Informed consent should be process, not ending point
The Institute of Medicine (IOM) of the National Academies in Washington, DC, has called for some major changes in IRBs and research, including suggestions that research grants and sponsors, as well as research institutions, put more money into the process of protecting human subjects. In a report titled "Responsible Research: A Systems Approach to Protecting Research Participants," the Committee on Assessing the System for Protecting Human Research Participants has outlined the legislative, regulatory, and institutional changes that are needed in order to gain public trust in the ethics of human subjects research.
One of the major changes promoted in the report is that federal legislation be passed requiring human subjects protection for all research projects involving human volunteers, regardless of funding source or research setting, and for institutions engaging in research to establish human research participant protection programs (HRPPP).
The report’s emphasis on this change has support in two bills introduced in Congress this year. One bill, introduced Oct. 4, 2002, by Sen. Edward M. Kennedy (D-MA), is the Research Revitalization Act of 2002 (S.3060), and the other is the Human Research Subject Protections Act of 2002 (HR 4697), introduced May 9, 2002, by Rep. Diana DeGette (l-CO). Both bills would require all research to follow human subjects protection regulations.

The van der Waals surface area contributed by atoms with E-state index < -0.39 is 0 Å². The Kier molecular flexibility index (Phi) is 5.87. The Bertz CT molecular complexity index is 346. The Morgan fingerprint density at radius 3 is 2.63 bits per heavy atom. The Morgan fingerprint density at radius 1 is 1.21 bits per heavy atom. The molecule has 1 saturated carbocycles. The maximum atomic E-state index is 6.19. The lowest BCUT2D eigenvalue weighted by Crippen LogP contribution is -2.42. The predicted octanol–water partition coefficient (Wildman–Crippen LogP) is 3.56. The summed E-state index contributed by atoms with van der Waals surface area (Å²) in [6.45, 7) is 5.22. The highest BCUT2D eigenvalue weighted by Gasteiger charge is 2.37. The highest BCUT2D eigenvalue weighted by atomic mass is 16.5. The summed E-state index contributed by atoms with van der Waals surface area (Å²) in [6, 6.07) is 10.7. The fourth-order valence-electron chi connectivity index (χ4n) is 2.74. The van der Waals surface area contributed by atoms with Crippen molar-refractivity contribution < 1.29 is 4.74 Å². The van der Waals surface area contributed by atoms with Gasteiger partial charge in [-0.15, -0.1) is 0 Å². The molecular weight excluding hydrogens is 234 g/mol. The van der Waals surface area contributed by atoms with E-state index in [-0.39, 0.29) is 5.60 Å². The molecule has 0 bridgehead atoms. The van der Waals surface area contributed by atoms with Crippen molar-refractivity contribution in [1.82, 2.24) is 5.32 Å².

The Senate bill would require accreditation for all IRBs, establish rules for financial conflict of interest for IRB members, and allow IRB expenses to be charged as direct costs on federal grants. Conflicts-of-interest rules would be strengthened, and regulations would be written to create a model ethics-training program for investigators.
The House bill would require informed consent and require all human subject research to be conducted in accordance with the common rule and the vulnerable-population rules. The House bill was referred May 17, 2002, to the House subcommittee on health, and the Senate bill was referred Oct. 4, 2002, to the Senate committee on health, education, labor, and pensions.
These programs would send the message to staff, researchers, and the public that high ethical research standards are a top consideration from the institutional CEO on down, says Daniel D. Federman, MD, chair of the committee that wrote the IOM report. Federman is the senior dean for alumni relations and clinical teaching and the Carl W. Walter distinguished professor of medicine and medical education at Harvard Medical School in Boston. "That sounds like nothing new, but it is," he says. "To have a CEO on record insisting on high standards is not universal."